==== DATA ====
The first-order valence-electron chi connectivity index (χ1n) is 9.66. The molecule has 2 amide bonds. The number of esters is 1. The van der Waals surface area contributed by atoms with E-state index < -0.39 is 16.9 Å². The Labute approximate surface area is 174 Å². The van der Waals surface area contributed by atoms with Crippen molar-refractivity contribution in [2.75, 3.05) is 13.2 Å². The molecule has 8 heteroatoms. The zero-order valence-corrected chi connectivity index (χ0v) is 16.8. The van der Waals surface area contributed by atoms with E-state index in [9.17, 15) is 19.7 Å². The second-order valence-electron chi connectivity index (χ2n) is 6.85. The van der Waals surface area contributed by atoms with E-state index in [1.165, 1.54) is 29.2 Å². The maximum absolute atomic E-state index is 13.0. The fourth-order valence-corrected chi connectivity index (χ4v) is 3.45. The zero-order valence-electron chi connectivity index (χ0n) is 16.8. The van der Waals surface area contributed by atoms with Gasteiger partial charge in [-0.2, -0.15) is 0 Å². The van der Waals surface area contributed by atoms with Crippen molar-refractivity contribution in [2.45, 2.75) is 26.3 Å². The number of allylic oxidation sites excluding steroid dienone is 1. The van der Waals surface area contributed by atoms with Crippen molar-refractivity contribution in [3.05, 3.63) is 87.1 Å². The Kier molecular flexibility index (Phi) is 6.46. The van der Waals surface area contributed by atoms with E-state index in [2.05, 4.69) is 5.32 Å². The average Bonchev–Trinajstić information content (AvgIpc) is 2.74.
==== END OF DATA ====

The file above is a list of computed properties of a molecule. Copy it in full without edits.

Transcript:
The first-order valence-electron chi connectivity index (χ1n) is 9.66. The molecule has 2 amide bonds. The number of esters is 1. The van der Waals surface area contributed by atoms with E-state index < -0.39 is 16.9 Å². The Labute approximate surface area is 174 Å². The van der Waals surface area contributed by atoms with Crippen molar-refractivity contribution in [2.75, 3.05) is 13.2 Å². The molecule has 8 heteroatoms. The zero-order valence-corrected chi connectivity index (χ0v) is 16.8. The van der Waals surface area contributed by atoms with E-state index in [9.17, 15) is 19.7 Å². The second-order valence-electron chi connectivity index (χ2n) is 6.85. The van der Waals surface area contributed by atoms with E-state index in [1.165, 1.54) is 29.2 Å². The maximum absolute atomic E-state index is 13.0. The fourth-order valence-corrected chi connectivity index (χ4v) is 3.45. The zero-order valence-electron chi connectivity index (χ0n) is 16.8. The van der Waals surface area contributed by atoms with Gasteiger partial charge in [-0.2, -0.15) is 0 Å². The van der Waals surface area contributed by atoms with Crippen molar-refractivity contribution in [2.45, 2.75) is 26.3 Å². The number of allylic oxidation sites excluding steroid dienone is 1. The van der Waals surface area contributed by atoms with Crippen molar-refractivity contribution in [3.05, 3.63) is 87.1 Å². The Kier molecular flexibility index (Phi) is 6.46. The van der Waals surface area contributed by atoms with E-state index in [2.05, 4.69) is 5.32 Å². The average Bonchev–Trinajstić information content (AvgIpc) is 2.74.